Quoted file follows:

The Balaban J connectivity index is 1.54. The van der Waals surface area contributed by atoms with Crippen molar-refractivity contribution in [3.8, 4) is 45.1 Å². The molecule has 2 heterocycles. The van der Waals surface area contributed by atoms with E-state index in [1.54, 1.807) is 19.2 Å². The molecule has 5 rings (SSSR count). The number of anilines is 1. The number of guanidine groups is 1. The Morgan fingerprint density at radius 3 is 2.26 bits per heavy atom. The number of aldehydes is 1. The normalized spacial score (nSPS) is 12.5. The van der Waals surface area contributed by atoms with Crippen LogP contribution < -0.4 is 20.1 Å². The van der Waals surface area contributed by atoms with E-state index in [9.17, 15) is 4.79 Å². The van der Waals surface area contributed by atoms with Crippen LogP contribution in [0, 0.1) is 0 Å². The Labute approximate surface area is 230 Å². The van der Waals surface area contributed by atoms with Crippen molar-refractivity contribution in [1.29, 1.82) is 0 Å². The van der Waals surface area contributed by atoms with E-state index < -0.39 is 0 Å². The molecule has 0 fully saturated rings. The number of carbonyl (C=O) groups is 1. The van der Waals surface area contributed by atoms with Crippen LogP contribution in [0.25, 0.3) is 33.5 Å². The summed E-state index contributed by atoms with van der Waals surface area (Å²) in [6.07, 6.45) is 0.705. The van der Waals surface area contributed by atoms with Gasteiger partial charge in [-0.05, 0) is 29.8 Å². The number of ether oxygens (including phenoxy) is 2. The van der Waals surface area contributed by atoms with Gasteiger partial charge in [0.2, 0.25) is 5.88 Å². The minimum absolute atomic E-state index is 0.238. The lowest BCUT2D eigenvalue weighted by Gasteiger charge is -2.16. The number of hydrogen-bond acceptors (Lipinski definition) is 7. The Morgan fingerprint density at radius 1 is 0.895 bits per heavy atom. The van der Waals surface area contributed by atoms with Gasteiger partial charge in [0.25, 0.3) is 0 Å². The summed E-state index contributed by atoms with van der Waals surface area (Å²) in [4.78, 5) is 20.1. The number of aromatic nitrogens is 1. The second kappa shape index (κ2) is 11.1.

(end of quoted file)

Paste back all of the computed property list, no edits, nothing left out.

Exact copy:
The Balaban J connectivity index is 1.54. The van der Waals surface area contributed by atoms with Crippen molar-refractivity contribution in [3.8, 4) is 45.1 Å². The molecule has 2 heterocycles. The van der Waals surface area contributed by atoms with E-state index in [1.54, 1.807) is 19.2 Å². The molecule has 5 rings (SSSR count). The number of anilines is 1. The number of guanidine groups is 1. The Morgan fingerprint density at radius 3 is 2.26 bits per heavy atom. The number of aldehydes is 1. The normalized spacial score (nSPS) is 12.5. The van der Waals surface area contributed by atoms with Crippen LogP contribution < -0.4 is 20.1 Å². The van der Waals surface area contributed by atoms with E-state index in [9.17, 15) is 4.79 Å². The van der Waals surface area contributed by atoms with Crippen LogP contribution in [0, 0.1) is 0 Å². The Labute approximate surface area is 230 Å². The van der Waals surface area contributed by atoms with Crippen molar-refractivity contribution in [1.29, 1.82) is 0 Å². The van der Waals surface area contributed by atoms with E-state index < -0.39 is 0 Å². The molecule has 0 fully saturated rings. The number of carbonyl (C=O) groups is 1. The van der Waals surface area contributed by atoms with Crippen LogP contribution in [0.25, 0.3) is 33.5 Å². The summed E-state index contributed by atoms with van der Waals surface area (Å²) in [6.07, 6.45) is 0.705. The van der Waals surface area contributed by atoms with Gasteiger partial charge in [-0.05, 0) is 29.8 Å². The number of ether oxygens (including phenoxy) is 2. The van der Waals surface area contributed by atoms with Gasteiger partial charge in [0.2, 0.25) is 5.88 Å². The minimum absolute atomic E-state index is 0.238. The lowest BCUT2D eigenvalue weighted by Gasteiger charge is -2.16. The number of hydrogen-bond acceptors (Lipinski definition) is 7. The Morgan fingerprint density at radius 1 is 0.895 bits per heavy atom. The van der Waals surface area contributed by atoms with Gasteiger partial charge in [0.25, 0.3) is 0 Å². The summed E-state index contributed by atoms with van der Waals surface area (Å²) in [4.78, 5) is 20.1. The number of aromatic nitrogens is 1. The second kappa shape index (κ2) is 11.1.